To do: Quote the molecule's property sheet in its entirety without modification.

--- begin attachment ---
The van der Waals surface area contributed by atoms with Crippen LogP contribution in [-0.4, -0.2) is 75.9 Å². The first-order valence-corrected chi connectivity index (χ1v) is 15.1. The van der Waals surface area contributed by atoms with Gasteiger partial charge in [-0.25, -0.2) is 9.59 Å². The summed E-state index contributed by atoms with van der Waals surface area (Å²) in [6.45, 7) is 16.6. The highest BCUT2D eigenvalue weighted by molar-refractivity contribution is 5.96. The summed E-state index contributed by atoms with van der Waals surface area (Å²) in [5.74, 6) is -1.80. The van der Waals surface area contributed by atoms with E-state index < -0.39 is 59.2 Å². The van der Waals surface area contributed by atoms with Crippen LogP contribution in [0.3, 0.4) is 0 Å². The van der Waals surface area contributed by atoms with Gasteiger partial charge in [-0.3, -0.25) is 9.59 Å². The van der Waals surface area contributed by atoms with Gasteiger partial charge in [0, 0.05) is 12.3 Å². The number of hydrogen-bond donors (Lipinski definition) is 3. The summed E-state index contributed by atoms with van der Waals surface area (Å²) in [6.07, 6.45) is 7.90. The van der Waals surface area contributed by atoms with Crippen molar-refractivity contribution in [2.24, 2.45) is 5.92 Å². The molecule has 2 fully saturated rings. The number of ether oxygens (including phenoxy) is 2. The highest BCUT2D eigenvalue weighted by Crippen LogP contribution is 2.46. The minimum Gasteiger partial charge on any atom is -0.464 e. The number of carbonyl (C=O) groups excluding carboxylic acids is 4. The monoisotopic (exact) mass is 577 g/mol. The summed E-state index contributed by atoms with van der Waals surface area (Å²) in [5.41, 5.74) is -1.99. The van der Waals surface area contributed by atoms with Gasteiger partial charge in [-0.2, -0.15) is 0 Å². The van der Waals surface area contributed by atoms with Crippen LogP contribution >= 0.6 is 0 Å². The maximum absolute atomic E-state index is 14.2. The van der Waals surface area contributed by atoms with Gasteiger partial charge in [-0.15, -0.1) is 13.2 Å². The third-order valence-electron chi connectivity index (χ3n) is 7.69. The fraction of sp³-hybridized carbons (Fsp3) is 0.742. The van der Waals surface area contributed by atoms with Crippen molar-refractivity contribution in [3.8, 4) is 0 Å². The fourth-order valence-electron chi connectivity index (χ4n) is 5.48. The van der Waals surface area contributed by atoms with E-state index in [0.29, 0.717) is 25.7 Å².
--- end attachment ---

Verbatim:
The van der Waals surface area contributed by atoms with Crippen LogP contribution in [-0.4, -0.2) is 75.9 Å². The first-order valence-corrected chi connectivity index (χ1v) is 15.1. The van der Waals surface area contributed by atoms with Gasteiger partial charge in [-0.25, -0.2) is 9.59 Å². The summed E-state index contributed by atoms with van der Waals surface area (Å²) in [6.45, 7) is 16.6. The highest BCUT2D eigenvalue weighted by molar-refractivity contribution is 5.96. The summed E-state index contributed by atoms with van der Waals surface area (Å²) in [5.74, 6) is -1.80. The van der Waals surface area contributed by atoms with E-state index < -0.39 is 59.2 Å². The van der Waals surface area contributed by atoms with Crippen LogP contribution in [0.3, 0.4) is 0 Å². The van der Waals surface area contributed by atoms with Gasteiger partial charge in [-0.3, -0.25) is 9.59 Å². The van der Waals surface area contributed by atoms with Gasteiger partial charge in [0, 0.05) is 12.3 Å². The number of hydrogen-bond donors (Lipinski definition) is 3. The summed E-state index contributed by atoms with van der Waals surface area (Å²) in [6.07, 6.45) is 7.90. The van der Waals surface area contributed by atoms with Crippen molar-refractivity contribution in [2.24, 2.45) is 5.92 Å². The molecule has 2 fully saturated rings. The number of ether oxygens (including phenoxy) is 2. The highest BCUT2D eigenvalue weighted by Crippen LogP contribution is 2.46. The minimum Gasteiger partial charge on any atom is -0.464 e. The number of carbonyl (C=O) groups excluding carboxylic acids is 4. The monoisotopic (exact) mass is 577 g/mol. The summed E-state index contributed by atoms with van der Waals surface area (Å²) in [5.41, 5.74) is -1.99. The van der Waals surface area contributed by atoms with Gasteiger partial charge in [-0.2, -0.15) is 0 Å². The van der Waals surface area contributed by atoms with Crippen LogP contribution >= 0.6 is 0 Å². The maximum absolute atomic E-state index is 14.2. The van der Waals surface area contributed by atoms with Gasteiger partial charge in [-0.15, -0.1) is 13.2 Å². The third-order valence-electron chi connectivity index (χ3n) is 7.69. The fraction of sp³-hybridized carbons (Fsp3) is 0.742. The van der Waals surface area contributed by atoms with Crippen molar-refractivity contribution in [3.8, 4) is 0 Å². The fourth-order valence-electron chi connectivity index (χ4n) is 5.48. The van der Waals surface area contributed by atoms with E-state index in [0.29, 0.717) is 25.7 Å².